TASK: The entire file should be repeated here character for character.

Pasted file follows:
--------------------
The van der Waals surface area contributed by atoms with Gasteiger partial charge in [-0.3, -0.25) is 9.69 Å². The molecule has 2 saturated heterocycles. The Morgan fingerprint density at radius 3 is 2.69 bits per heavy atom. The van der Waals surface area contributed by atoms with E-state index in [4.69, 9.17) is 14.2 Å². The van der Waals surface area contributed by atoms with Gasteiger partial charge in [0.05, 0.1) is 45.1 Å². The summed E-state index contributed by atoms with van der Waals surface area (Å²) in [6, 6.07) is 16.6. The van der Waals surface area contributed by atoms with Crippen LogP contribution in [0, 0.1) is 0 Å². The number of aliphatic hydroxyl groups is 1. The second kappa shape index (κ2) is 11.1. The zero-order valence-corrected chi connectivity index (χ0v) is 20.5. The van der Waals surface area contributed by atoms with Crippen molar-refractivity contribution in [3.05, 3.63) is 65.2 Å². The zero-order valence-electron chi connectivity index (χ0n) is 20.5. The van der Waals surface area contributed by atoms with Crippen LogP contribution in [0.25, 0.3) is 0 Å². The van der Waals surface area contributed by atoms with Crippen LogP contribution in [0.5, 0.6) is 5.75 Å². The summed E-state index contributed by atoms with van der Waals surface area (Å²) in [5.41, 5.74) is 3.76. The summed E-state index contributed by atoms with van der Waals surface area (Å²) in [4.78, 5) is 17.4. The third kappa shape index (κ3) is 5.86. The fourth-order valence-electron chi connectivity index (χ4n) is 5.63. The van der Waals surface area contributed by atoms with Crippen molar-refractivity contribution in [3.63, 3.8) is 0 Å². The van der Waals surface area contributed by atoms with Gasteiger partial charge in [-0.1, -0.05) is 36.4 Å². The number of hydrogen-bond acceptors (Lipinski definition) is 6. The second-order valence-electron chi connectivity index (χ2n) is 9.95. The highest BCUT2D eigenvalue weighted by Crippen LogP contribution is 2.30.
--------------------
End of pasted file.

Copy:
The van der Waals surface area contributed by atoms with Gasteiger partial charge in [-0.3, -0.25) is 9.69 Å². The molecule has 2 saturated heterocycles. The Morgan fingerprint density at radius 3 is 2.69 bits per heavy atom. The van der Waals surface area contributed by atoms with E-state index in [4.69, 9.17) is 14.2 Å². The van der Waals surface area contributed by atoms with Gasteiger partial charge in [0.05, 0.1) is 45.1 Å². The summed E-state index contributed by atoms with van der Waals surface area (Å²) in [6, 6.07) is 16.6. The van der Waals surface area contributed by atoms with Crippen LogP contribution in [0, 0.1) is 0 Å². The number of aliphatic hydroxyl groups is 1. The second kappa shape index (κ2) is 11.1. The zero-order valence-corrected chi connectivity index (χ0v) is 20.5. The van der Waals surface area contributed by atoms with Crippen molar-refractivity contribution in [3.05, 3.63) is 65.2 Å². The zero-order valence-electron chi connectivity index (χ0n) is 20.5. The van der Waals surface area contributed by atoms with Crippen LogP contribution in [0.25, 0.3) is 0 Å². The van der Waals surface area contributed by atoms with Crippen LogP contribution in [0.5, 0.6) is 5.75 Å². The summed E-state index contributed by atoms with van der Waals surface area (Å²) in [5.41, 5.74) is 3.76. The summed E-state index contributed by atoms with van der Waals surface area (Å²) in [4.78, 5) is 17.4. The third kappa shape index (κ3) is 5.86. The fourth-order valence-electron chi connectivity index (χ4n) is 5.63. The van der Waals surface area contributed by atoms with Crippen molar-refractivity contribution in [3.63, 3.8) is 0 Å². The van der Waals surface area contributed by atoms with Gasteiger partial charge in [-0.1, -0.05) is 36.4 Å². The number of hydrogen-bond acceptors (Lipinski definition) is 6. The second-order valence-electron chi connectivity index (χ2n) is 9.95. The highest BCUT2D eigenvalue weighted by Crippen LogP contribution is 2.30.